Andy Lock snapped the candid photo while his son closely monitored the family TV.
“I think he’s more nervous tonight than last year?” read the caption of the Twitter post sent from the former Mizzou quarterback’s father on the first night of last month’s NFL draft.
What a difference one full NFL calendar year was about to make.
Drew Lock’s tumble from the 2019 draft’s first round was a big story that year. He fell until Denver Broncos quarterback legend turned general manager John Elway selected him with the 42nd overall pick. The fit made a lot of sense, considering an attentive Elway had tracked Lock’s every move from the Faurot Field press box during Lock’s final SEC start, but Lock’s opportunity in Denver and his timeline to seize it looked complicated at best.
Practically every move Elway made this offseason has been about increasing the likelihood of Lock joining Elway and Peyton Manning on the list of great Broncos quarterbacks.
The Broncos added Alabama’s first-team All-SEC receiver Jerry Jeudy with the 15th overall pick. Then came lightning fast Penn State receiver KJ Hamler with the 46th overall pick. Never before had the Broncos used their first two draft picks on receivers. Lock was then reunited with former Tigers teammate and tight end Albert Okwuegbunam, who caught 17 of his 23 career touchdowns while Lock was at Mizzou. Another SEC receiver, Florida’s Tyrie Cleveland, was selected in the seventh round.
The Broncos drafted first-team All-SEC center Lloyd Cushenberry out of LSU, who had just finished snapping to first overall draft pick Joe Burrow during LSU’s national championship season.
These picks came after the Broncos used free agency to add two-time Pro Bowl running back Melvin Gordon and guard Graham Glasgow, one of the best offensive linemen on the open market.
The new additions will join a roster that features Pro Bowl running back Phillip Lindsay, Pro Bowl wide receiver Courtland Sutton and tight end Noah Fant, a first-round selection in 2019.
Did I mention Lock got a new offensive coordinator, too?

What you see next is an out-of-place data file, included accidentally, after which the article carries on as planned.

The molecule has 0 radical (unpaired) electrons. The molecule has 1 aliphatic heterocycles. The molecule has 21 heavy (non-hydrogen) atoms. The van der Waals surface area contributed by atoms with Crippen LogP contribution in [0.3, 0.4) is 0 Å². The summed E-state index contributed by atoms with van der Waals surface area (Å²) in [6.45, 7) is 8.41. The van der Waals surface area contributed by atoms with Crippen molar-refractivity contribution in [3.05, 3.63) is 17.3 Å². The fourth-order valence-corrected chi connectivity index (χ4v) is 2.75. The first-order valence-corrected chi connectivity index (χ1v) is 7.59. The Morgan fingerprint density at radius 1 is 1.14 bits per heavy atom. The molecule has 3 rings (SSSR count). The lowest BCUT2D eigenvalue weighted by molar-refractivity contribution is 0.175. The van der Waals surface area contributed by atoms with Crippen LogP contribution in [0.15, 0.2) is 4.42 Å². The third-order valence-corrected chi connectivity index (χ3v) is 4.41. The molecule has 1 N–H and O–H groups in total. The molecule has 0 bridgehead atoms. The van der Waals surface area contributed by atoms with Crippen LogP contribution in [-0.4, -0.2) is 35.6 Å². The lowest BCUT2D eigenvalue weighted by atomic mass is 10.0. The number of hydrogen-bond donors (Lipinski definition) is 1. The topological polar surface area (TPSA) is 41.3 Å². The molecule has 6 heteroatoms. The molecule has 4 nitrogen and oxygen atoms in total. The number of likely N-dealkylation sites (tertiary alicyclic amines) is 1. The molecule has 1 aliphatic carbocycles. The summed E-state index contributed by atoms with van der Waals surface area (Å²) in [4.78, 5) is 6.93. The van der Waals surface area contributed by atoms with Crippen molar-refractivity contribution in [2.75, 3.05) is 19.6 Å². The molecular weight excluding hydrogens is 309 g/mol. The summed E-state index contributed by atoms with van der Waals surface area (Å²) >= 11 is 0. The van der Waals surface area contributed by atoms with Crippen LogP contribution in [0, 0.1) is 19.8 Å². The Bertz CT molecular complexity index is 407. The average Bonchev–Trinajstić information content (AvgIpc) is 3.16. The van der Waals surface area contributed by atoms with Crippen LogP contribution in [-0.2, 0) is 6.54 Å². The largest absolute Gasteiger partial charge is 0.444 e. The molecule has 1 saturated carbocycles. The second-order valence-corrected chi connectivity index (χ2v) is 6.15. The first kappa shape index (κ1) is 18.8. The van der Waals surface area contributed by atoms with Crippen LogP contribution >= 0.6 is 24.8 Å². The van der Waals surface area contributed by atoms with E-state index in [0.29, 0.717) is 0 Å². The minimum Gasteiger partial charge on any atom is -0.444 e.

Veteran quarterback whisperer Pat Shurmur was hired in January to turn all of Denver’s pieces into a scoring machine that can keep pace with the defending Super Bowl champion Kansas City Chiefs.
Here’s how ESPN football writer Bill Barnwell described the Mile High overhaul: “While Denver held out some hope for luring Tom Brady, it didn’t make a move for any of the other quarterbacks when Brady decided to stay east. The Broncos didn’t even bring in a significant backup — the depth chart behind Lock consists of Jeff Driskel, Brett Rypien and Riley Neal. This is Lock’s team. On top of that vote of confidence from general manager John Elway, no quarterback gained more weapons this offseason than the Missouri product.”
Lock secured Elway’s trust by recovering from a preseason thumb injury in time to push competitors Joe Flacco and Brandon Allen to the background. He led a 3-8 Broncos team to a 4-1 finish in the five starts he earned at the season’s end, a span in which a lackluster offense improved its scoring by nearly a touchdown per game. That was enough for Elway, who cut Flacco, named Lock his starter and pledged to dedicate an offseason to an offensive revolution.
The Broncos’ selection of Okwuegbunam told folks everything they need to know about Elway’s belief in Lock. The GM told reporters he called Lock before drafting the physically gifted but often flaky tight end. Elway wanted to know why Albert O. played better with Lock than without him. Lock’s pitch secured the pick.
If the coronavirus pandemic does not interfere with the upcoming NFL season, Lock will enter it with a better chance than any recent Broncos quarterback flop – Trevor Siemian, Case Keenum, Brock Osweiler and Paxton Lynch – to secure Denver’s first return to the playoffs since Manning’s team won Super Bowl 50.
That means Lock is also set to become the proud new owner of the best chance a former Mizzou quarterback has ever had at NFL greatness. Think about it. Lock was just the sixth Tigers quarterback drafted, not including Brad Smith, who was selected as a wide receiver. None of his predecessors were given an opportunity or an offense like this one. Undrafted quarterback Chase Daniel has made a handsome career that has lacked a legitimate shot as a starter. Blaine Gabbert, the 10th overall pick in 2011, was doomed by Jacksonville’s ineptitude. At a time when Mizzou’s brand has faded a bit due to a dip in draft picks, Lock is poised to emerge as a key ambassador for the black and gold.
That’s fitting, considering how this whole thing started.
Watching Elway watch his future quarterback from the press box during Mizzou’s 38-0 thumping of Arkansas during a monsoon in November 2018 is a memory that stands out more now that the magnitude of Lock’s chance is so obvious.
It was the day after Thanksgiving. It was pouring on the field. The game was as lopsided as it was wet.
But Elway sat there with binoculars focused on Lock’s every move as Lock did his best Elway impression. He ran for two touchdowns. He passed for two more, including a 67-yard missile to Emanuel Hall, the kind of play that shows what Lock’s arm can do when paired with a receiver with wheels. Elway studied Lock’s reaction to every play, good and bad. He watched how Lock celebrated scores and cheered on his defense from the sideline
He was, it turned out, convincing himself to hitch his legacy to another confident quarterback’s for years to come.
Dave Matter brings you the latest updates from the Mizzou sports scene.